Sunday, February 22, 2015

New Nutrition Advisory

From an Associated Press article, published in Yahoo.com and titled- "Sugary Drinks Out, Coffee & Eggs In, Says Government Advisory Committee".

An extra cup or two of coffee may be OK after all. More eggs, too. But you definitely need to drink less sugary soda. And, as always, don’t forget your vegetables.

Recommendations Thursday from a government advisory committee call for an environmentally friendly diet lower in red and processed meats. But the panel would reverse previous guidance on limiting dietary cholesterol. And it says the caffeine in a few cups of coffee could actually be good for you.

The committee also is backing off stricter limits on salt, though it says Americans still get much too much. It’s recommending the first real limits on added sugar, saying that’s especially a problem for young people.

The Agriculture and Health and Human Services Departments will take those recommendations into account in writing final 2015 dietary guidelines by the end of the year. The guidelines affect nutritional patterns throughout the country - from federally subsidized school lunches to food package labels to your doctor’s advice.

Even with the changes, the report sticks to the basic message of the previous guidelines in 2010: Eat more fruits and vegetables and whole grains; eat less saturated fats, salt and sugar.

EGGS ARE OK

The report says dietary cholesterol now is “not considered a nutrient of concern for overconsumption.” This follows increasing medical research showing the amount of cholesterol in your bloodstream is more complicated than once thought.

The committee says available evidence “shows no appreciable relationship” between heart disease and how much dietary cholesterol you eat, but it still recommends eating less saturated fat. As in previous years, the report advises limiting saturated fats to 10 percent of total calories.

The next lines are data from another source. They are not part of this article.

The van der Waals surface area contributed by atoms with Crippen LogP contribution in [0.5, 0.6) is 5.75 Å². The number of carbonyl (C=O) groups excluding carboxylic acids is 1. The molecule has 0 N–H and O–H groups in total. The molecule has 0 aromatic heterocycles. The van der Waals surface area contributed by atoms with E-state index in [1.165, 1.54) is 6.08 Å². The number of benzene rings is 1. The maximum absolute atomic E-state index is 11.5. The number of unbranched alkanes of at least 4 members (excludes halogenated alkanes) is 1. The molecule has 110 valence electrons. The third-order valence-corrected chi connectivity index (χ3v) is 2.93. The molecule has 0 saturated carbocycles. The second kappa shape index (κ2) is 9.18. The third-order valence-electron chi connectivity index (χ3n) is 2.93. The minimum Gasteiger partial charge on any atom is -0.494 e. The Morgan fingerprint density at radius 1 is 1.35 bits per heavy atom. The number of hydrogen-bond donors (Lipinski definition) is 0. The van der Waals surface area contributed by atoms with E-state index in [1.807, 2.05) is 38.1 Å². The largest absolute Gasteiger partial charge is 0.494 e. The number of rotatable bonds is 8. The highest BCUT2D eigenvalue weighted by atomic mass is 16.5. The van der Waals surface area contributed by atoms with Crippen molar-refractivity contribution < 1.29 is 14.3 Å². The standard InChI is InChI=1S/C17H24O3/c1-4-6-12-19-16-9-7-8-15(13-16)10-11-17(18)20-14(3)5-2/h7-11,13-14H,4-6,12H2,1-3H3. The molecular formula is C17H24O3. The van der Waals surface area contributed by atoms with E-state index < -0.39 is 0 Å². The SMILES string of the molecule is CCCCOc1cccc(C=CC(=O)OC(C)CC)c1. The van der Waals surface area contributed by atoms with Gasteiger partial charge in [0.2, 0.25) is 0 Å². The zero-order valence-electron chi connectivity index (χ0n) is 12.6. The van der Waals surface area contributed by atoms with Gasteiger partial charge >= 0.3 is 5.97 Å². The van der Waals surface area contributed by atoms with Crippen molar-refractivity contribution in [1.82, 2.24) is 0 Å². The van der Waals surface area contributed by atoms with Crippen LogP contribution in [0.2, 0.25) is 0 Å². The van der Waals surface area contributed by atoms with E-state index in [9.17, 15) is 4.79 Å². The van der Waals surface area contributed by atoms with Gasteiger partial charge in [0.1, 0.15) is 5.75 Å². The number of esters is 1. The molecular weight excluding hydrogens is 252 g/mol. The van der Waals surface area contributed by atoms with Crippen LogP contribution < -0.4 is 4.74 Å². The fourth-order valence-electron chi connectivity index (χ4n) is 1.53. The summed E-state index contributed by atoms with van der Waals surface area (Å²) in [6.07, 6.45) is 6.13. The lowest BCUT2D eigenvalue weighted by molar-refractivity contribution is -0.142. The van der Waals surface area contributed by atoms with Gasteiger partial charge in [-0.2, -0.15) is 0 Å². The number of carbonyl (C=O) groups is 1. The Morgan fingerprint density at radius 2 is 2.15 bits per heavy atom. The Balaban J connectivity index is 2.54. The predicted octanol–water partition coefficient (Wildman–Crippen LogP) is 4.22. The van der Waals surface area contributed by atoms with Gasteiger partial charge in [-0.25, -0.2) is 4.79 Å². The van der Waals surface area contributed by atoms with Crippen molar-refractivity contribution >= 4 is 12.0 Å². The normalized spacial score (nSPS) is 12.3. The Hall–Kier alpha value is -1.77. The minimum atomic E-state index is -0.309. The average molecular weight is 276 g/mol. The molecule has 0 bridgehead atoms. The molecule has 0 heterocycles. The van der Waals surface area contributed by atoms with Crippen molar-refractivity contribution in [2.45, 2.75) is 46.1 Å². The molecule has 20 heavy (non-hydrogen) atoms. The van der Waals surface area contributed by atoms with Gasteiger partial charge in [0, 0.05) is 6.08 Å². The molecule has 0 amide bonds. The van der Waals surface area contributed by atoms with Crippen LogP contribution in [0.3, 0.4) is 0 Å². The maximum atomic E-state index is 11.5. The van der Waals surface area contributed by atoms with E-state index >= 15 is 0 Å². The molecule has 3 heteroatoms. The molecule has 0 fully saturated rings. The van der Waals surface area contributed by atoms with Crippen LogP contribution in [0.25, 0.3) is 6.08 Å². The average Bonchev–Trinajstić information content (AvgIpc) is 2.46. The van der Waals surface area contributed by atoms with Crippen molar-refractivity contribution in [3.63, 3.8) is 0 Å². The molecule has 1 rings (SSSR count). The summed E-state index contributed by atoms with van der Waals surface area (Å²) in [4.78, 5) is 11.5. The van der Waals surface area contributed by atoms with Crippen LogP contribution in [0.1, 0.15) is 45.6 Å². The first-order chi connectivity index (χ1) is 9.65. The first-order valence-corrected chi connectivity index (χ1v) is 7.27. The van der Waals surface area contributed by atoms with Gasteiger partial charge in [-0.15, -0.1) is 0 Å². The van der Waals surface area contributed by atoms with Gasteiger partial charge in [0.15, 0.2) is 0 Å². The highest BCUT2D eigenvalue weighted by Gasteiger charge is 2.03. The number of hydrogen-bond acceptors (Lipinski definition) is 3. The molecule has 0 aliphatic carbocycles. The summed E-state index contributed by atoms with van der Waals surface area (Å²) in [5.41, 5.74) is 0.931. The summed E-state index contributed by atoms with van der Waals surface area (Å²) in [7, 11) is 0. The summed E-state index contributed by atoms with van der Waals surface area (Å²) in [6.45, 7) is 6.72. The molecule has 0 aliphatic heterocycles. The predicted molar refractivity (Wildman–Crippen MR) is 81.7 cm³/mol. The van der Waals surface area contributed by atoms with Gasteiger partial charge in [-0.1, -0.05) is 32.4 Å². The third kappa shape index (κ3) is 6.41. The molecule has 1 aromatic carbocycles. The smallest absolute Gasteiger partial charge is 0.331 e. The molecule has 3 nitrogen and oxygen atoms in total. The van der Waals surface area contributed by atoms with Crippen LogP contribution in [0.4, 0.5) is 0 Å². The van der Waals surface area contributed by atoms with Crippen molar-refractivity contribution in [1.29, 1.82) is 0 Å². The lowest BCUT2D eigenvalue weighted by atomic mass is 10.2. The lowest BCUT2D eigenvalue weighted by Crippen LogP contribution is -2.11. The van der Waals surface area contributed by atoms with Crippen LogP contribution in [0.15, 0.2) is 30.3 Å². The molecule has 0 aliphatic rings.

The panel doesn’t give a specific recommendation for how much cholesterol — or eggs — a person may eat.

WATCH THE ADDED SUGAR

Added sugars should be no more than about 200 calories a day - about the amount in one 16-ounce sugary drink, says the advisory committee, which is made up of doctors and nutritionists.

The recommendation is part of a larger push in recent years to help consumers isolate added sugars from naturally occurring ones like those in fruit and milk. Added sugars generally add empty calories to the diet.

Americans now get about 13 percent of their calories from added sugar, or 268 calories a day, the committee says. Older children, adolescents and young adults generally take in more. The 10 percent recommended by the committee is “a target within reach,” says Miriam Nelson, a Tufts University professor of nutrition who served on the panel.

Sugary drinks should be replaced with water instead of those with low-calorie sweeteners; there’s not enough evidence those drinks can help with weight loss, the committee advises.

A SOFTER APPROACH ON SALT

Sodium adds up quickly. A turkey sandwich and a cup of soup can average about 2,200 milligrams.

That’s just under the committee’s recommendation of 2,300 milligrams a day for all people, even those most at risk for heart disease.

The 2010 dietary guidelines had recommended those at risk for heart disease limit sodium to 1,500 milligrams. The new report said lowering to that amount can still be helpful for some. The new advice follows a 2013 report by the Institute of Medicine that said there is no good evidence that eating less than 2,300 milligrams a day of sodium offers benefits.

With the average American eating more than 3,400 milligrams daily, the panel recommends at least trying to reduce sodium intake by 1,000 milligrams a day if the new goals are unattainable.